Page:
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Climate risk: Need for more collaboration between research and finance

Source(s):  Center for International Climate Research (CICERO)

By Miriam Stackpole Dahl

How can investors protect their portfolios against physical impacts of climate change? A new report provides insight to what investors need to make better investment decisions in a changing climate.

Physical impacts of climate change – such as changes in temperature and precipitation patterns, and extreme weather events such as heatwaves, flooding, and drought – can have significant financial impacts. In spite of this, most companies do not account for the physical climate risk to their infrastructure, as pointed out recently by The Economist.

A new report ‘Physical climate risk: Investor needs and information gaps’ prepared in the framework of the ClimINVEST project, provides an overview of the information investors need to improve their understanding of the physical impacts of climate change, to measure their exposure and to prepare and implement strategies that reduce the implications of these risks.

"The investor needs identified in this report underscores the need for increased collaboration between climate scientists and financial decision-makers to improve climate risk information and enable better investment decisions," - Christa Clapp, Research Director for climate finance at CICERO Center for International Research

CICERO is leading the ClimINVEST project that aims to build understanding of physical climate risk among investors by bringing scientists and investors together in a series of science-practice labs to co-design tailored information and tools on climate change and physical climate risk.

Impact chain from climate hazards to financial impacts

Lack of publicly available data

One of the reasons why companies do not account for physical climate risk is a lack of publicly accessible data that investors can use to measure and respond to physical climate risk. To date, some consulting companies have appeared as data providers, but there is still a significant gap in publicly available information needed to address investor needs.

The ClimINVEST project conducted an overview of service providers’ approaches to physical climate risk analysis targeting the financial sector. The results show that most of the data are not publicly available and provide limited transparency on methodology. Moreover, the approaches that are publicly available focus only on water scarcity.

Key needs of the financial sector, as identified by the ClimINVEST project to-date include:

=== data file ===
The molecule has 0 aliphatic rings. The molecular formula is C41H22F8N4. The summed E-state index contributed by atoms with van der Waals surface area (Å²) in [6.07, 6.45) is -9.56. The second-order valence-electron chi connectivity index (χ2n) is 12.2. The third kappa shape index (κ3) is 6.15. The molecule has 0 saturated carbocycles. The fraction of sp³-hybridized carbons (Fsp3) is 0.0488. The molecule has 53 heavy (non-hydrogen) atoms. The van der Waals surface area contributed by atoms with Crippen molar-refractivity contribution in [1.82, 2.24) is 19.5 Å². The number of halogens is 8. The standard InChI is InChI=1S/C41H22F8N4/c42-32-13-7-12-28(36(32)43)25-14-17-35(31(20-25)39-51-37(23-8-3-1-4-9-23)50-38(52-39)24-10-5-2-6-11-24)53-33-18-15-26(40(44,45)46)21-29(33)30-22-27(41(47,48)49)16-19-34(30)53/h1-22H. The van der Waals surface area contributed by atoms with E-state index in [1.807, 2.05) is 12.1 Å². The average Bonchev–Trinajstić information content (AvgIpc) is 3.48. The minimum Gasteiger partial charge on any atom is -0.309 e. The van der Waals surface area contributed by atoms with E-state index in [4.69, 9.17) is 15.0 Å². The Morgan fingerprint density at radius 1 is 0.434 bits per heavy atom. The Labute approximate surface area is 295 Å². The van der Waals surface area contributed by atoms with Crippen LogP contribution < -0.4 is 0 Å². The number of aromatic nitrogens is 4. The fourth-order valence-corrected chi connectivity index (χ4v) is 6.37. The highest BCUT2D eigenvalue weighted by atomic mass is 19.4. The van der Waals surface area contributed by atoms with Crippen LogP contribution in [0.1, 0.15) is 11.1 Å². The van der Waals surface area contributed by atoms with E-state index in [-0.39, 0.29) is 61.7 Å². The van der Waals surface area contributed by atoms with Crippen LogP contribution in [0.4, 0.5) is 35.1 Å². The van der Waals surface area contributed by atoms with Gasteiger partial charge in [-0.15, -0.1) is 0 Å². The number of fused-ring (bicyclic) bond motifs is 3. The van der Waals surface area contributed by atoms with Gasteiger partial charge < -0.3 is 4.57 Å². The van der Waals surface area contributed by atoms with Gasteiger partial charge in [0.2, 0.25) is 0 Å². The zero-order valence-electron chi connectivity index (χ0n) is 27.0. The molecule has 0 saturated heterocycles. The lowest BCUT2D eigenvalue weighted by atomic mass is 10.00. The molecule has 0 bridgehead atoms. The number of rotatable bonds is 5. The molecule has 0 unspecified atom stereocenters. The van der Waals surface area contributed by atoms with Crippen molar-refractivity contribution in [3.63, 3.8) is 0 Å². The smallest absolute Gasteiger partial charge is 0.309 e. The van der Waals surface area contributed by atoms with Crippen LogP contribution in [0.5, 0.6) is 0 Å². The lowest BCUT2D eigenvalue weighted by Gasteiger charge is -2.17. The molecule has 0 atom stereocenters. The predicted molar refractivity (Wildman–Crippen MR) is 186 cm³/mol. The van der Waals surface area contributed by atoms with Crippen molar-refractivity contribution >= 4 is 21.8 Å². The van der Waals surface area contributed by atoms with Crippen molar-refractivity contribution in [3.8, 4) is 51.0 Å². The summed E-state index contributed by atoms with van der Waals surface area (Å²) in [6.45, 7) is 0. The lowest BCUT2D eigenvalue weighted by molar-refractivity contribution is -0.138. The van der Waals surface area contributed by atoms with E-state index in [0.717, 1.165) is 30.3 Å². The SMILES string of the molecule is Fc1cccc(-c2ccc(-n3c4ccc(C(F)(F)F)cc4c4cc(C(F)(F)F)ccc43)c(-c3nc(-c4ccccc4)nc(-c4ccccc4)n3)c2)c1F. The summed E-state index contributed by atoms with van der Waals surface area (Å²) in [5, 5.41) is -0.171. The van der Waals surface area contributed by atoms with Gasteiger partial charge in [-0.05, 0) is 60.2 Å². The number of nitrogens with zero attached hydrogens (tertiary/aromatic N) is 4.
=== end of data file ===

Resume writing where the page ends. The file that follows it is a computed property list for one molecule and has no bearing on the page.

• In-house capacity building and training within financial institutions on physical climate risk to increase risk awareness;

  • Better tools and metrics to assess how the climate changes, including increases in flooding and extreme weather events, and associated physical impacts that affect assets in specific sectors markets and locations; and

  • Guidance and information to better engage with companies on climate-related risks.

For further investor needs identified, please consult the full report.

Case study countries with unique perspectives

The report reflects on the needs of a range of different investor types such as pension funds, asset managers, insurance providers, and banks across the three case study countries: France, the Netherlands, and Norway.

“These countries are at the forefront of creating awareness and acting on the risks and opportunities of the physical impacts of climate change in the financial sector and provide unique perspectives,” said Karianne de Bruin, researcher at Wageningen Environmental Research – one of the consortium partners in the ClimINVEST project – and lead-author of the report. De Bruin previously held a position also at CICERO.  

Co-designing information and tools

In its next phase, the ClimINVEST project team is collaborating with financial institutions in France, the Netherlands, and Norway in a series of science-practice labs to co-design transparent and publicly available information and methodologies based on open-access data. A science-practice lab is a workshop that encourages dialogue between the financial actors and climate scientists.

If you, as a financial actor, are interested in joining one of the science-practice labs, or in collaborating with us on emerging issues dealing with physical climate risk, please contact us:

France: Romain Hubert 
The Netherlands: Karianne de Bruin
Norway: Sophie Dejonckheere



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  • Publication date 12 Mar 2019

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